Searching over 5,500,000 cases.


searching
Buy This Entire Record For $7.95

Download the entire decision to receive the complete text, official citation,
docket number, dissents and concurrences, and footnotes for this case.

Learn more about what you receive with purchase of this case.

Southern-Owners Insurance Co. v. Maronda Homes, Inc.

United States District Court, M.D. Florida, Jacksonville Division

July 8, 2019

SOUTHERN-OWNERS INSURANCE COMPANY, Plaintiff,
v.
MARONDA HOMES, INC. OF FLORIDA, JROD PLASTERING LLC, JOSEPH MANALANSAN, and CHAMROEUN MANALANSAN, Defendants.

          ORDER

          Timothy J. Corrigan United States District Judge.

         This declaratory judgment action is before the Court on Defendants Maronda Homes, Inc. of Florida and JROD Plastering LLC's motions to dismiss for lack of subject matter jurisdiction. (Docs. 15, 41). Southern-Owners Insurance Company filed responses (Docs. 25, 42), and Maronda filed a reply (Doc. 30). On January 15, 2019, the Clerk entered default against Defendants Joseph and Chamroeun Manalansan under Fed.R.Civ.P. 55(a). (Docs. 20, 21).

         I. BACKGROUND

         On August 23, 2013, the Manalansans purchased a home built by developer and general contractor Maronda. (Doc. 51-2 at 2). At some time around the fall of 2018, they noticed damage on the home's exterior stucco finish, which subcontractor JROD had installed. (Id.). On September 18, 2018, counsel for the Manalansans sent Maronda a Chapter 558 Notice of Construction Defects (“§ 558 Notice”), explaining that estimated repairs to the property would cost approximately $57, 480.75. (Id. at 2-3). The estimate did not include any unforeseen or unknown damages that may be encountered during the repair process. (Id. at 3).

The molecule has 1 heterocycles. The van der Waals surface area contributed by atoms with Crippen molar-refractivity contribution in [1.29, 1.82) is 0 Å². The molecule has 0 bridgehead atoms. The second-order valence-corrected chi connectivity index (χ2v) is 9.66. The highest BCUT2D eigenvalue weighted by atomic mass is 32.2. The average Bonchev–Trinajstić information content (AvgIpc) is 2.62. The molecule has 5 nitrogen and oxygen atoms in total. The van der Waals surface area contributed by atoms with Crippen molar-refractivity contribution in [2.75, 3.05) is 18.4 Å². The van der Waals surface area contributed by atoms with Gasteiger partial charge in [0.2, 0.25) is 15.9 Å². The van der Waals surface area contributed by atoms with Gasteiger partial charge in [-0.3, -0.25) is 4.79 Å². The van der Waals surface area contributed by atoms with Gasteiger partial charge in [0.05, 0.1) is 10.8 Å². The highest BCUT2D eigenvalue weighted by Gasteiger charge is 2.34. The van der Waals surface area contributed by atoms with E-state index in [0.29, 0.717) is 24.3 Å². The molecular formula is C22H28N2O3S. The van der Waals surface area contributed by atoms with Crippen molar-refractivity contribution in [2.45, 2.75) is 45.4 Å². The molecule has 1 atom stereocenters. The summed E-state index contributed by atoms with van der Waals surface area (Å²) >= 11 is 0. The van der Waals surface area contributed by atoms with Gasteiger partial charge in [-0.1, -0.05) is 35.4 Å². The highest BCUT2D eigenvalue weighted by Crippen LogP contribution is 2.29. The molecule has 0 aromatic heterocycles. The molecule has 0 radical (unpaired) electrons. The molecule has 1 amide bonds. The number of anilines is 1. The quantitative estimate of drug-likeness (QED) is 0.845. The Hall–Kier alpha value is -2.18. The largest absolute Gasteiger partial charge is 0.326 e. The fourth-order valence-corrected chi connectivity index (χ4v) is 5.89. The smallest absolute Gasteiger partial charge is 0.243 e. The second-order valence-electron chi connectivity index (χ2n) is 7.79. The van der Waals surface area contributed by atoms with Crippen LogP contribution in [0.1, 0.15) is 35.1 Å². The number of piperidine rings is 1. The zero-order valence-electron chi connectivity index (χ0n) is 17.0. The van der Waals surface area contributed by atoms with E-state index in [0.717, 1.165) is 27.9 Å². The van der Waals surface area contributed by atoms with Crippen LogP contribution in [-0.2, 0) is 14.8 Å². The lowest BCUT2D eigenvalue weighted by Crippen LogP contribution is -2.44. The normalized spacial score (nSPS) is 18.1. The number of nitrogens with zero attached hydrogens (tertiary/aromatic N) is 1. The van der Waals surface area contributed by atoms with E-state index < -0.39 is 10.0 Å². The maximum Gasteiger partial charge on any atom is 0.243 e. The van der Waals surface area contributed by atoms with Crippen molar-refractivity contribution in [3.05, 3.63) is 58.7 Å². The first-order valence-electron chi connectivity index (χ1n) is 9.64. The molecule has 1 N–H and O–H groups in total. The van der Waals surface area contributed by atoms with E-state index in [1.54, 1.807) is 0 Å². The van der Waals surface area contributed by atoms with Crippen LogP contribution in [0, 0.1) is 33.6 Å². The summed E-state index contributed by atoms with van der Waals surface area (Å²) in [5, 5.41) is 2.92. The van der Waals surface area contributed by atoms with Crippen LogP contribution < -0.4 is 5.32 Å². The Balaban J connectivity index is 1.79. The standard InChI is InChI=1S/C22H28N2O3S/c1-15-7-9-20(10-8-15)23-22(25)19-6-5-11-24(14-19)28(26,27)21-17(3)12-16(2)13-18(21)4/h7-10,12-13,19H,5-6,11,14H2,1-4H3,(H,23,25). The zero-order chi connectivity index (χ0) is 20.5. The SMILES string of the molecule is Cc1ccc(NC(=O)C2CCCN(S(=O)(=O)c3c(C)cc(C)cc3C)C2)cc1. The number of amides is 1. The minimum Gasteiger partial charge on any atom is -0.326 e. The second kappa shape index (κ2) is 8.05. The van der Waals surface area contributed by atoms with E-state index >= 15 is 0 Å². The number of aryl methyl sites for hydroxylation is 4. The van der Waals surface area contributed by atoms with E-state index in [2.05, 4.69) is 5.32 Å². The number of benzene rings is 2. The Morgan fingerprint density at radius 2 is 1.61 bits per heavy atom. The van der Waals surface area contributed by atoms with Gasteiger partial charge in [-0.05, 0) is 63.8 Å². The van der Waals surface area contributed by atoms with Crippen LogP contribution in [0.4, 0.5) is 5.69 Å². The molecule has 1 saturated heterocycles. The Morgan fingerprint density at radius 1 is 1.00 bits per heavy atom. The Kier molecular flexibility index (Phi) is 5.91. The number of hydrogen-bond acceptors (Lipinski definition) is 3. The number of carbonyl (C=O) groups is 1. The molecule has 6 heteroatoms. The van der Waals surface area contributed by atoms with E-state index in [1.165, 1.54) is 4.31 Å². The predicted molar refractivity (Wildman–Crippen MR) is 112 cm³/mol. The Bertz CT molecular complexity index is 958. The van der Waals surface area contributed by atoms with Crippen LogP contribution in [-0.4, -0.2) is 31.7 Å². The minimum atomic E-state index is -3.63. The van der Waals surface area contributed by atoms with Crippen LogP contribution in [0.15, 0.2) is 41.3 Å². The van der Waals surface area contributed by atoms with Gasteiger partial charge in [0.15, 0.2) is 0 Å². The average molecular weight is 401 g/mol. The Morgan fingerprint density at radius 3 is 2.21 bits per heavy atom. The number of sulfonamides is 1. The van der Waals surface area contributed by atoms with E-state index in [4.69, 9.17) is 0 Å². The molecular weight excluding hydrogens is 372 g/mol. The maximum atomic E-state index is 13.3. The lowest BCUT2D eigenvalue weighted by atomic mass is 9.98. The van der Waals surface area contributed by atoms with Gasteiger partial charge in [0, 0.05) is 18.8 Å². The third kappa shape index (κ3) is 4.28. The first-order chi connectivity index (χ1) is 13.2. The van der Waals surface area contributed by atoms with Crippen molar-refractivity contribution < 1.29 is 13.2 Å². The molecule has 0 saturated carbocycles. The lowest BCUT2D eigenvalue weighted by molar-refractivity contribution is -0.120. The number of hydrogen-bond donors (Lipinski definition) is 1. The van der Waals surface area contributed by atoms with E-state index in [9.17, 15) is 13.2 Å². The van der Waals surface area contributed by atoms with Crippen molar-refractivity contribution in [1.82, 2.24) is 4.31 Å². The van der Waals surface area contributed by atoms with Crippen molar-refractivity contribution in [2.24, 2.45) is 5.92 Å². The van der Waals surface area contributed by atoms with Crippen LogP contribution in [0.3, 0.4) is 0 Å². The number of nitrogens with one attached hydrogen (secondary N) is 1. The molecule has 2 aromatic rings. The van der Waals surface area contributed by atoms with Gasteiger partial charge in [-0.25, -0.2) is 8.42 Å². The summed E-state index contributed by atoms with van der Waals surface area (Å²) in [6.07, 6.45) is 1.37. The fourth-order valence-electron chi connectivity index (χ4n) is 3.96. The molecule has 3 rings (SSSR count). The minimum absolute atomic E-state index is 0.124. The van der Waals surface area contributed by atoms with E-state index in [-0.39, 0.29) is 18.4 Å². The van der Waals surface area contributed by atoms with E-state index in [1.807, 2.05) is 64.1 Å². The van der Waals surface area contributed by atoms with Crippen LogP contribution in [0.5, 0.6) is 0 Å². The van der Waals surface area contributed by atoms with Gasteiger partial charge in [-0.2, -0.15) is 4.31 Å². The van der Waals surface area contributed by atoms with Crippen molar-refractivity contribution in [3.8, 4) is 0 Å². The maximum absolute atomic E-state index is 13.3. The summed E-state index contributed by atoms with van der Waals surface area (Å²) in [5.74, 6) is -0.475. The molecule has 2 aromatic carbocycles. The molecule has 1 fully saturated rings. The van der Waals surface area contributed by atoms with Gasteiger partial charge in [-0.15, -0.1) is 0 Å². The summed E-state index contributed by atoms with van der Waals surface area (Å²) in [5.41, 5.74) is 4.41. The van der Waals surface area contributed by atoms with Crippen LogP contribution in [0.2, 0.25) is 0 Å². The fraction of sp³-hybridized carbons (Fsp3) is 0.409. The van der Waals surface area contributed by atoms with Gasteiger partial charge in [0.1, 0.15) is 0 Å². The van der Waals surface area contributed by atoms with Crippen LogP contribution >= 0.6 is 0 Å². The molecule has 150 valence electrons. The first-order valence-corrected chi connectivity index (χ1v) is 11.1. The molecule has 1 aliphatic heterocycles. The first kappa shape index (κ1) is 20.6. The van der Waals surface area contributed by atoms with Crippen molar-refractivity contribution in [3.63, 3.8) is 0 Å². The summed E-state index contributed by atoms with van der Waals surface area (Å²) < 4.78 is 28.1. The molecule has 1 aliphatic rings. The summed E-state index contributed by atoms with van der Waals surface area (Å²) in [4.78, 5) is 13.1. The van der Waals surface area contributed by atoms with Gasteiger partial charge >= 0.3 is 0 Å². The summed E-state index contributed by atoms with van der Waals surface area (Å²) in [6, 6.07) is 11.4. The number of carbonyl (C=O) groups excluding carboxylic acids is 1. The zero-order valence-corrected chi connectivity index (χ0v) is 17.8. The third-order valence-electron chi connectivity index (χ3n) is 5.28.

On November 5, 2018, Southern-Owners filed this declaratory judgment action against Maronda, JROD, and the Manalansans, seeking a determination regarding whether there is coverage for the Manalansans' stucco damage under Policy No. 112322-78677882, a commercial general liability insurance policy issued to JROD. (Doc. 1; Doc. 51 ¶ 24). The policy was effective January 6, 2011 and was reissued four times, providing coverage through January 6, 2016. (Doc. 51 ¶ 24; Docs. 51-6, 51-7, 51-8, 51-9). The policy named JROD as the insured and Maronda as an additional insured. (Doc. 51 ¶¶ 31-32). On June 11, 2019, Southern-Owners filed an amended complaint.[1] (Doc. 51).

         Southern-Owners alleges that this Court has diversity jurisdiction under 28 U.S.C. § 1332. (Doc. 51 ¶¶ 2-4). Maronda and JROD (“Defendants”) do not dispute that the parties are diverse, but contest that Southern-Owners has sufficiently alleged that the amount in controversy exceeds $75, 000. Alternatively, should the Court find that it has jurisdiction, Defendants request that the Court decline jurisdiction and dismiss the case because four parallel claims are currently pending in the Circuit Court for the Fourth Judicial District in and for Duval County, Florida, seeking the same declaratory determination regarding the same policy against the same Defendants. (Doc. 15 at 2-3; Doc. 41 at 4).

         II. LEGAL FRAMEWORK